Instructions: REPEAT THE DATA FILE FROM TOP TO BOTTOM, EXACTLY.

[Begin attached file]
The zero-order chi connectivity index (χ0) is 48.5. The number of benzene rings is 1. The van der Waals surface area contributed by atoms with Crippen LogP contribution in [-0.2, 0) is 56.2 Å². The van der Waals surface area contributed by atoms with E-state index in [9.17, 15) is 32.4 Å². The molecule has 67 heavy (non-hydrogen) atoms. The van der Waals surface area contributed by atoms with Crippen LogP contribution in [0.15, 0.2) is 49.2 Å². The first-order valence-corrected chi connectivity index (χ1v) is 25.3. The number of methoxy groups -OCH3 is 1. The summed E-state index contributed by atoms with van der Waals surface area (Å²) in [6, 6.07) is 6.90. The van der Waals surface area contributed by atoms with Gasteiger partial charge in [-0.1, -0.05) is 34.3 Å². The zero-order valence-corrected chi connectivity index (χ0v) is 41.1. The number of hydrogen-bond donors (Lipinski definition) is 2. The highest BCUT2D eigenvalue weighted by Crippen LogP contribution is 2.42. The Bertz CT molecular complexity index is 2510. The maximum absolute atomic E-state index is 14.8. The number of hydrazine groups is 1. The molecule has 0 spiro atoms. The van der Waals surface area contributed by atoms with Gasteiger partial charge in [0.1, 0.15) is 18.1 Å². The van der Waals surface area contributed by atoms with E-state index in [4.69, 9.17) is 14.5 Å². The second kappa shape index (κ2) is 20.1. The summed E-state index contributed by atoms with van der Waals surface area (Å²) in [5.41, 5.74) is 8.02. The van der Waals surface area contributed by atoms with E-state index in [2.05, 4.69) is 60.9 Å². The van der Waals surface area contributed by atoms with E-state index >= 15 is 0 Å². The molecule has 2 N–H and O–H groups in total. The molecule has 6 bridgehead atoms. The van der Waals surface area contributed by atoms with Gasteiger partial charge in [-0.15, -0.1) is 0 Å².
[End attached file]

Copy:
The zero-order chi connectivity index (χ0) is 48.5. The number of benzene rings is 1. The van der Waals surface area contributed by atoms with Crippen LogP contribution in [-0.2, 0) is 56.2 Å². The van der Waals surface area contributed by atoms with E-state index in [9.17, 15) is 32.4 Å². The molecule has 67 heavy (non-hydrogen) atoms. The van der Waals surface area contributed by atoms with Crippen LogP contribution in [0.15, 0.2) is 49.2 Å². The first-order valence-corrected chi connectivity index (χ1v) is 25.3. The number of methoxy groups -OCH3 is 1. The summed E-state index contributed by atoms with van der Waals surface area (Å²) in [6, 6.07) is 6.90. The van der Waals surface area contributed by atoms with Gasteiger partial charge in [-0.1, -0.05) is 34.3 Å². The zero-order valence-corrected chi connectivity index (χ0v) is 41.1. The number of hydrogen-bond donors (Lipinski definition) is 2. The highest BCUT2D eigenvalue weighted by Crippen LogP contribution is 2.42. The Bertz CT molecular complexity index is 2510. The maximum absolute atomic E-state index is 14.8. The number of hydrazine groups is 1. The molecule has 0 spiro atoms. The van der Waals surface area contributed by atoms with Gasteiger partial charge in [0.1, 0.15) is 18.1 Å². The van der Waals surface area contributed by atoms with E-state index in [4.69, 9.17) is 14.5 Å². The second kappa shape index (κ2) is 20.1. The summed E-state index contributed by atoms with van der Waals surface area (Å²) in [5.41, 5.74) is 8.02. The van der Waals surface area contributed by atoms with E-state index in [2.05, 4.69) is 60.9 Å². The van der Waals surface area contributed by atoms with E-state index >= 15 is 0 Å². The molecule has 2 N–H and O–H groups in total. The molecule has 6 bridgehead atoms. The van der Waals surface area contributed by atoms with Gasteiger partial charge in [-0.15, -0.1) is 0 Å².